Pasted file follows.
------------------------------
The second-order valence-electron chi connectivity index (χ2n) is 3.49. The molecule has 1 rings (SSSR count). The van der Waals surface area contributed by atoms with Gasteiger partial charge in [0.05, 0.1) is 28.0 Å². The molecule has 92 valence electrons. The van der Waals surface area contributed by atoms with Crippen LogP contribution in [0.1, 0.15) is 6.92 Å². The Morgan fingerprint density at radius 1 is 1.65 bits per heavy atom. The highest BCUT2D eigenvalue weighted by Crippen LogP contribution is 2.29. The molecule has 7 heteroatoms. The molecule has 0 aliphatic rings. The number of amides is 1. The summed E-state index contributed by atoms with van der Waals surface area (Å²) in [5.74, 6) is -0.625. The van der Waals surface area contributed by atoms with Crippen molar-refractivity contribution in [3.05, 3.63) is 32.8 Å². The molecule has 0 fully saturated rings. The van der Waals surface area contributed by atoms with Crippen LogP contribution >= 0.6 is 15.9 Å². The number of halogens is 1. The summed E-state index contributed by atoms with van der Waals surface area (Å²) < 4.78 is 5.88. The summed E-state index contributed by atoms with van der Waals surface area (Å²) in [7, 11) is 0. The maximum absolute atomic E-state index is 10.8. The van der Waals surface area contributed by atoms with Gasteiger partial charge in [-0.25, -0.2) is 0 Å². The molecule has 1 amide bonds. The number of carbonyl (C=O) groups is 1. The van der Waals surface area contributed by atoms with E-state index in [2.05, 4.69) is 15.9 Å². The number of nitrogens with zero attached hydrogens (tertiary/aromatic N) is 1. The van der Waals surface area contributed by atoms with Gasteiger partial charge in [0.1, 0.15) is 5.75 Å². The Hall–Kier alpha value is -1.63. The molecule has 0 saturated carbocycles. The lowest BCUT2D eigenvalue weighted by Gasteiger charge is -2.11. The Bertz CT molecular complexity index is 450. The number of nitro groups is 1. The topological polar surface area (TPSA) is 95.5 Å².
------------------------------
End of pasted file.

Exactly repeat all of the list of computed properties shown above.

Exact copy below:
The second-order valence-electron chi connectivity index (χ2n) is 3.49. The molecule has 1 rings (SSSR count). The van der Waals surface area contributed by atoms with Gasteiger partial charge in [0.05, 0.1) is 28.0 Å². The molecule has 92 valence electrons. The van der Waals surface area contributed by atoms with Crippen LogP contribution in [0.1, 0.15) is 6.92 Å². The Morgan fingerprint density at radius 1 is 1.65 bits per heavy atom. The highest BCUT2D eigenvalue weighted by Crippen LogP contribution is 2.29. The molecule has 7 heteroatoms. The molecule has 0 aliphatic rings. The number of amides is 1. The summed E-state index contributed by atoms with van der Waals surface area (Å²) in [5.74, 6) is -0.625. The van der Waals surface area contributed by atoms with Crippen molar-refractivity contribution in [3.05, 3.63) is 32.8 Å². The molecule has 0 fully saturated rings. The van der Waals surface area contributed by atoms with Crippen LogP contribution >= 0.6 is 15.9 Å². The number of halogens is 1. The summed E-state index contributed by atoms with van der Waals surface area (Å²) < 4.78 is 5.88. The summed E-state index contributed by atoms with van der Waals surface area (Å²) in [7, 11) is 0. The maximum absolute atomic E-state index is 10.8. The van der Waals surface area contributed by atoms with Gasteiger partial charge in [-0.25, -0.2) is 0 Å². The molecule has 1 amide bonds. The number of carbonyl (C=O) groups is 1. The van der Waals surface area contributed by atoms with E-state index in [2.05, 4.69) is 15.9 Å². The number of nitrogens with zero attached hydrogens (tertiary/aromatic N) is 1. The van der Waals surface area contributed by atoms with Gasteiger partial charge in [0.1, 0.15) is 5.75 Å². The Hall–Kier alpha value is -1.63. The molecule has 0 saturated carbocycles. The lowest BCUT2D eigenvalue weighted by Gasteiger charge is -2.11. The Bertz CT molecular complexity index is 450. The number of nitro groups is 1. The topological polar surface area (TPSA) is 95.5 Å².